By Christina Leslie and Lois Rogers | Correspondents
Nearly 100 sturdy souls stood in the plaza of Trenton’s State House Annex Jan. 22 for the annual Rally for Life, eager to send a clear message to legislators, passers-by and anyone who would listen: They support life in all its forms, at all its stages, from conception to natural death.
Photo Gallery: 2019 State House Rally for Life
Among them were scores of Catholic faithful and representatives from around the state who braved frigid temperatures, including Bishop James F. Checchio of the Metuchen Diocese, who led the opening prayer and remarks.
“Let the light of your divine wisdom guide our leaders and shine forth on all our actions … Let them be inspired to respect life as they discharge their duties,” he prayed.
Referencing legislation in Trenton that would legalize assisted suicide, Bishop Checchio urged all to remember that the lives of the elderly and disabled are at risk, too. “Stand up for life so that our voices will be heard. Life at every stage and the dignity of all people must be celebrated and protected.”
The rally, sponsored by the New Jersey Right to Life organization, fell on the 46th anniversary of the Roe v. Wade U.S. Supreme Court decision legalizing abortion.
Carmine Armenti of Our Lady of Good Counsel Parish, Ewing, and the Ewing Council Knights of Columbus, said he thought it was important to be a show of support “to hopefully overturn Roe v. Wade.”
“The more people who come out shows our state Legislature that we need some change,” he said.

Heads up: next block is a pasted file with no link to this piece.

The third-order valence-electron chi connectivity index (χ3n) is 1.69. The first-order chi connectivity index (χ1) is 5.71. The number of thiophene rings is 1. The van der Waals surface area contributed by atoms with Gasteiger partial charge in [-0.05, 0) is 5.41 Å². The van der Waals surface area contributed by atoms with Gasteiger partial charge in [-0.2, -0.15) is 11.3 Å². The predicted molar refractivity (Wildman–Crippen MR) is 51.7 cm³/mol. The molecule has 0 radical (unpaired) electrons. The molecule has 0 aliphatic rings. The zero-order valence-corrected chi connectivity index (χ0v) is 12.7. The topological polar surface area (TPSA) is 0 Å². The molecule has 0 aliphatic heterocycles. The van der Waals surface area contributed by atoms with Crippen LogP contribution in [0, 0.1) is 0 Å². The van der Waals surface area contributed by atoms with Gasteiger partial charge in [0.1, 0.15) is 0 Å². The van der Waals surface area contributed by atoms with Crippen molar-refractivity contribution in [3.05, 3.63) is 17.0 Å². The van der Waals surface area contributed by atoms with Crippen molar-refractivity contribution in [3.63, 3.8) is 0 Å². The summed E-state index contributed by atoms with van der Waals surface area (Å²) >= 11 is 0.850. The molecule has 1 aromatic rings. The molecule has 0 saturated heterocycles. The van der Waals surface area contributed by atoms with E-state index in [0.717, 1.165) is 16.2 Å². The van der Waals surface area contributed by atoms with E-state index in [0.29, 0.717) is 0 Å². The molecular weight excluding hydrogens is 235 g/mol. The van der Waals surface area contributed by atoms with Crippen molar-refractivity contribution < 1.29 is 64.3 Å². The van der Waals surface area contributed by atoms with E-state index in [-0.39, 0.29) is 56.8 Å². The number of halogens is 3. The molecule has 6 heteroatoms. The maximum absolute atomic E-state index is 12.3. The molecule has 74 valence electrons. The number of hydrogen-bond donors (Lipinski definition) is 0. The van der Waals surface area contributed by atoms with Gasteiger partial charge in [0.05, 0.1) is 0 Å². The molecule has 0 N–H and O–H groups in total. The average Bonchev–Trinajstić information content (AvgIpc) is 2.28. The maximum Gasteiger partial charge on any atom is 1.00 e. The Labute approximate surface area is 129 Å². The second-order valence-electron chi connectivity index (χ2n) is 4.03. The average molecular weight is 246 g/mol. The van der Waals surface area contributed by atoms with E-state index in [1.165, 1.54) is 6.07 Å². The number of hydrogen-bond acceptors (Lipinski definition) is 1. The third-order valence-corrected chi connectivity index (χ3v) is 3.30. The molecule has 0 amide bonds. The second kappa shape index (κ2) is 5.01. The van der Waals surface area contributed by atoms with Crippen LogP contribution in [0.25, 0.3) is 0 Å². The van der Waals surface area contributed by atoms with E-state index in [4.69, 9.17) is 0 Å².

Walking with Armenti was Pat Hennessy of St. Alphonsus Parish, Hopewell, both of whom were taking part in the Mass and rally for the first time.
“Coming to the Mass and the State House is very rewarding,” Hennessy said. “This is very close to my heart.”
Marie Tasy, New Jersey Right to Life executive director, introduced each speaker. Pro-life legislators quoted somber statistics in a well-modulated tone, while others shared personal stories of regretted abortions, urged legislative action, or shouted their views and engaged the shivering supporters in a revival-like call and response chant. No matter their background or mode of delivery, the message was unanimous: life matters.
Chris Bell, founder of Good Counsel Homes, shouted to the crowd, “Why are we here?”
“For life!” came the response.
“We live in a contraceptive culture, even after conception,” Bell said, relating the story of a 22-year-old pregnant woman whose parents had urged her to abort three babies and were pressuring her to do the same for a fourth fetus. “We pray for forgiveness and healing and hope,” said Bell, and repeated, “We are here for life!”
Young people, too, made their voices heard. Jeremy Whaley, treasurer for Students for Life at The College of New Jersey, Ewing, noted the aborted “are aunts and uncles, brothers and sisters robbed of the chance to be in our lives. We need to show persistence and strength ... we want the culture of life.”
Patrick Smith, assistant athletic director of St. John Vianney High School, said the rally was a good experience for everyone, especially the handful of students from the Holmdel school.
“We are defenders of life in all its forms,” said Smith, whose wife, Audra, and daughters, Caeley, 11, and Kiara, 13, attended the Mass and walked to the rally. “It’s invaluable for the kids to live their faith and put it into action.”